With over 10 million Americans over fifty taking on the responsibility of basic care for their parents, chances are you have a family member or friend in this situation. An increasing number of Baby Boomers find themselves in the ‘sandwich generation’ – torn between providing care for children and parents at the same time.

Our estate planning attorneys can help you navigate the maze of qualifying for government programs and evaluating long-term care options. Our first step will be to review Medicare, Medicaid, Social Security and even Veterans Benefits to inventory what resources can be utilized for care needs.

Each program has specific qualifications and associated paperwork. As you may have already discovered, securing these resources isn’t always easy. But don’t throw up your hands – contact us and we can review the options together.

Our estate attorneys are available to meet with you to discuss a long-term care plan and solve the financing challenges that may seem overwhelming. Call us today at 812-725-8224 with your questions and let’s get started identifying solutions.

Our Estate Lawyer Can Help You with Power of Attorney & Guardianships

Estate lawyers understand the importance of having the proper documents in place.

Power of Attorney

Having a properly drafted power of attorney is the cornerstone for every estate plan. Just as you don’t want to drive down an interstate highway without a spare tire, you do not want to find yourself without a properly drafted power of attorney when you’re confronted with a hospital or nursing home stay.

As part of an all-inclusive elder care plan, our estate lawyers will work together with you to ensure that, when the need arises, you have an up-to-date and comprehensively drafted power of attorney.

A power of attorney gives legal authorization to someone chosen by the signer to make decisions on his or her behalf. It may be effective immediately or at some predetermined later point in time, and it may broadly cover all decision-making or authorize decisions only about certain issues.

Executing a power of attorney is essential to safeguarding the health, financial and care concerns faced as we grow older. For a power of attorney to act with full legal authority, the document must be accurate and thorough, and it is best to complete it before major cognitive disabilities arise.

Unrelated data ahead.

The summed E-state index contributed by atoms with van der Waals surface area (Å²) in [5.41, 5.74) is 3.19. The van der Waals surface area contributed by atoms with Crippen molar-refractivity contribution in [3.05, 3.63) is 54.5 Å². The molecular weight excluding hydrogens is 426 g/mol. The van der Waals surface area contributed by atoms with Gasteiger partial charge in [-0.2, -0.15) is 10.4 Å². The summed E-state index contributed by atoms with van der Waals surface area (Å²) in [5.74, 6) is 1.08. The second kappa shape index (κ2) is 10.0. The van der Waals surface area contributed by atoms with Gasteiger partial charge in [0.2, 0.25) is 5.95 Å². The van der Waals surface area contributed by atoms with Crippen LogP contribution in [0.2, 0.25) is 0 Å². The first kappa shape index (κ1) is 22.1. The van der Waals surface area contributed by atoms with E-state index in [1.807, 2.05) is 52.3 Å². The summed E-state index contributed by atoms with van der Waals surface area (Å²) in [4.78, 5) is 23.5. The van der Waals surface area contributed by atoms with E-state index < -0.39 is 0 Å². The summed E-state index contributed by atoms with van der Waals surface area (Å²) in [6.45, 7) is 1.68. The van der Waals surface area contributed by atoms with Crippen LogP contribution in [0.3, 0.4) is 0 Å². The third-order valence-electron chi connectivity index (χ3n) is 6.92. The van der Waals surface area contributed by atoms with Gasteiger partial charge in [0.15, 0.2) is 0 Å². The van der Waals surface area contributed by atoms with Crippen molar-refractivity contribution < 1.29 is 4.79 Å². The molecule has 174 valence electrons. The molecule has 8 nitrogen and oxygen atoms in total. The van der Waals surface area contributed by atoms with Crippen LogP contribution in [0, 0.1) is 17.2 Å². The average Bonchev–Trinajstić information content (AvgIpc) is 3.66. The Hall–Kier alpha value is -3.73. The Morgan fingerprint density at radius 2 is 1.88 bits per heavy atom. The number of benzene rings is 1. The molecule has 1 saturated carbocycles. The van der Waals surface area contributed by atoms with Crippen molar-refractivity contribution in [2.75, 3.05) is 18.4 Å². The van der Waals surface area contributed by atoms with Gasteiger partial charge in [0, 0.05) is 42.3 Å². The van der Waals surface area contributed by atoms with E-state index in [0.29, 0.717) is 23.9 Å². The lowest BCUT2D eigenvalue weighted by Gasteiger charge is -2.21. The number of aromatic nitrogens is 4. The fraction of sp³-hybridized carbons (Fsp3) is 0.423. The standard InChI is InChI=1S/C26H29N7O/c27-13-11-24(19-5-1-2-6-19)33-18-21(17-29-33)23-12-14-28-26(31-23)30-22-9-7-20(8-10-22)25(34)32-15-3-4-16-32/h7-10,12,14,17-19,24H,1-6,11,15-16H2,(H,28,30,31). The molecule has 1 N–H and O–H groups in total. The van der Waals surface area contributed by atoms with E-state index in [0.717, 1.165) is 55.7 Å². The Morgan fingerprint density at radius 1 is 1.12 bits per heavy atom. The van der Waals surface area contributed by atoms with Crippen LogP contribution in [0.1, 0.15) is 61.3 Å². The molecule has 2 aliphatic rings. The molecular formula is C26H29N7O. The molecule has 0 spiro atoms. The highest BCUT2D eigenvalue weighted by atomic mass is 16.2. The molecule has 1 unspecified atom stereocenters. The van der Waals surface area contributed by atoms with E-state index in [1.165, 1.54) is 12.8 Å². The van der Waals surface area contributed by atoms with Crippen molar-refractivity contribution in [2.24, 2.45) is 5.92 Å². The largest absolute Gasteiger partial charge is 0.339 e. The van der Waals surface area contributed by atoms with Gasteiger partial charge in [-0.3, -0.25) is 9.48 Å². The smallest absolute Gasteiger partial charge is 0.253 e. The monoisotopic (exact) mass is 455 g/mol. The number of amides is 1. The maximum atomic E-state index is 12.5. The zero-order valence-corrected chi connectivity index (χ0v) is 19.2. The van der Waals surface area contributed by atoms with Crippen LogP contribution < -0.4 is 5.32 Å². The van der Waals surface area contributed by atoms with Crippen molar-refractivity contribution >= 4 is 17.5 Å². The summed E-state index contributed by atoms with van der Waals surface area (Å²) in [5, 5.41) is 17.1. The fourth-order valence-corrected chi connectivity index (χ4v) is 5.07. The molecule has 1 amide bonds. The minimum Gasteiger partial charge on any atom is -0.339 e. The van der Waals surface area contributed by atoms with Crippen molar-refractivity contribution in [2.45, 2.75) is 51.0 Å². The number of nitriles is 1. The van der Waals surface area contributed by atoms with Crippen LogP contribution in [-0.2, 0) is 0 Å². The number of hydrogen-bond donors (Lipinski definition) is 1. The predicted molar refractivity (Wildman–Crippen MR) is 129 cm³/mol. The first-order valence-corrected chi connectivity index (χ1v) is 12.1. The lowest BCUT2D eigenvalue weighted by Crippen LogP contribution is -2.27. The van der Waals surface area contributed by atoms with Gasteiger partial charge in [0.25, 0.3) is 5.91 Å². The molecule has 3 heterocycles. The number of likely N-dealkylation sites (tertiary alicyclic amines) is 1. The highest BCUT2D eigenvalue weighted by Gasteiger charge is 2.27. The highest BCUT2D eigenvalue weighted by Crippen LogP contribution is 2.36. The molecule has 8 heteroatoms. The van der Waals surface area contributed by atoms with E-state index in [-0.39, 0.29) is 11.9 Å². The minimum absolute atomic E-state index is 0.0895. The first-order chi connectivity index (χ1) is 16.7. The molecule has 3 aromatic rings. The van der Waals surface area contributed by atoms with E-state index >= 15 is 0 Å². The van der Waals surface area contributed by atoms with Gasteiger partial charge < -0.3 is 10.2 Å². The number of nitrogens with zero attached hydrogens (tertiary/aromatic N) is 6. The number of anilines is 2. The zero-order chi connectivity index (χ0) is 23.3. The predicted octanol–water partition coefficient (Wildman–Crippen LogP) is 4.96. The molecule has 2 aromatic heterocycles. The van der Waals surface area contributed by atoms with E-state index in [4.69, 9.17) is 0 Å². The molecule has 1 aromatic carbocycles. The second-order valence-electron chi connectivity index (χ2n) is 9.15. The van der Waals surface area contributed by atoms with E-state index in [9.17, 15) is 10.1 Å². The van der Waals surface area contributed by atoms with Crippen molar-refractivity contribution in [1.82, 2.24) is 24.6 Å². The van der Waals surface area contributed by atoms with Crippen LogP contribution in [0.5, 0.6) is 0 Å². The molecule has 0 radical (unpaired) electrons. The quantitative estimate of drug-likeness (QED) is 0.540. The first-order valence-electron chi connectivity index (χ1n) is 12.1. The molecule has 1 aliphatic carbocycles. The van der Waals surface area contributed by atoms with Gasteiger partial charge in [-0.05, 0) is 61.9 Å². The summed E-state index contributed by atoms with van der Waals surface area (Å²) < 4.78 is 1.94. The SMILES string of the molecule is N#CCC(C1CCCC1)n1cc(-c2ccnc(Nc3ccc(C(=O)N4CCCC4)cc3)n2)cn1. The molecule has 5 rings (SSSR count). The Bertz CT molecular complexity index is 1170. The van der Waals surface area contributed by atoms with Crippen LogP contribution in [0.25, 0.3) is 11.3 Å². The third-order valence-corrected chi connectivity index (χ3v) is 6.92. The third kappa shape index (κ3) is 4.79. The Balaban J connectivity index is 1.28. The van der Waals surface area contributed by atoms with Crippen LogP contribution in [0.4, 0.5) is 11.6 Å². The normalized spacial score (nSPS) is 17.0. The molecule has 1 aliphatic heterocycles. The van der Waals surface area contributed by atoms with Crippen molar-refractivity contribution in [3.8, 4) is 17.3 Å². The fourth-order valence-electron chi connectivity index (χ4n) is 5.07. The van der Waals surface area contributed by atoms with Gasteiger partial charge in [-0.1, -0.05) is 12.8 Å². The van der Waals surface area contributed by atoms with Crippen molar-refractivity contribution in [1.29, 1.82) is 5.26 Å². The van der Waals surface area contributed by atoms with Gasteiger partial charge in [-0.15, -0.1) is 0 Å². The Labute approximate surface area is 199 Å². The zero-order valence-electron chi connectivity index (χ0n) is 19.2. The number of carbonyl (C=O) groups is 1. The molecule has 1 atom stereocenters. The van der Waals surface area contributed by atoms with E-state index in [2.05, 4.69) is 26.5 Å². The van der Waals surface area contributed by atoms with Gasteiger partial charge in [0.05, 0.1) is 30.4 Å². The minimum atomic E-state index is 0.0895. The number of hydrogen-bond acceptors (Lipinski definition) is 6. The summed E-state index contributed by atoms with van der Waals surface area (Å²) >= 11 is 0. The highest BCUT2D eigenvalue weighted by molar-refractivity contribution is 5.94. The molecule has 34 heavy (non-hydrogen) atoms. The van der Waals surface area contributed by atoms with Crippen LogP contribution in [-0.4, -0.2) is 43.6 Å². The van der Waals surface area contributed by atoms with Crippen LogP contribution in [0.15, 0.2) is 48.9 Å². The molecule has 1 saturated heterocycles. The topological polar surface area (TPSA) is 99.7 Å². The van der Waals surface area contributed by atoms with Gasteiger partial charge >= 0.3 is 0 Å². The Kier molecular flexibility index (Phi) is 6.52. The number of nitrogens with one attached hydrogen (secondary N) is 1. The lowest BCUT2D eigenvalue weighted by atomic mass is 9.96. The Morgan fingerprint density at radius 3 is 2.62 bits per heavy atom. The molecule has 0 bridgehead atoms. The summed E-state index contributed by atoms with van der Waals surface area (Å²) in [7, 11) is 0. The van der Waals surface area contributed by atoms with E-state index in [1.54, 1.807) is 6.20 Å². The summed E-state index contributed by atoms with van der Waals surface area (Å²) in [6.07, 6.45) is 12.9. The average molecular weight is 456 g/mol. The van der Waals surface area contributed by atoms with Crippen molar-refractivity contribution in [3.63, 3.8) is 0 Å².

Estate Guardianships

If you do not have a properly drafted power of attorney, a guardianship may be necessary. Guardianships are court ordered; consequently, the parties must appear before a court and the necessity of financial and/or healthcare assistance must be proven. Guardianships are often more expensive than a properly drafted power of attorney, and the record-keeping requirements are often much more extensive.

When you are ready to learn more about protecting yourself, or a loved one, through the security and protection offered by a power of attorney or a guardianship, please do not hesitate to contact the estate planning attorneys at Church, Langdon, Lopp, Banet Law.

We have worked with many families to safeguard their loved ones. Let us help you find options that meet your needs.

Call us today at 812-725-8224 to get started.

Understanding Probate

Probate is the process your loved one’s estate will go through when they die. It can be either simple or complicated, depending on how well you plan. At its best, probate is a well-ordered, efficient, and relatively easy process that is over within a short period. At its worst, it can be expensive, slow, and often frustrating.

The first thing you can do to ensure that the probate process is smooth is to encourage your loved one to create a will as part of a larger estate plan. A last will and testament will lay out how they want their assets distributed to beneficiaries. Without a will, a person is said to have died “intestate.” When this happens, Indiana Probate Code and a probate court will determine how a person’s assets are distributed, which may or may not reflect that person’s wishes. So, work with an estate planning attorney to draft a will.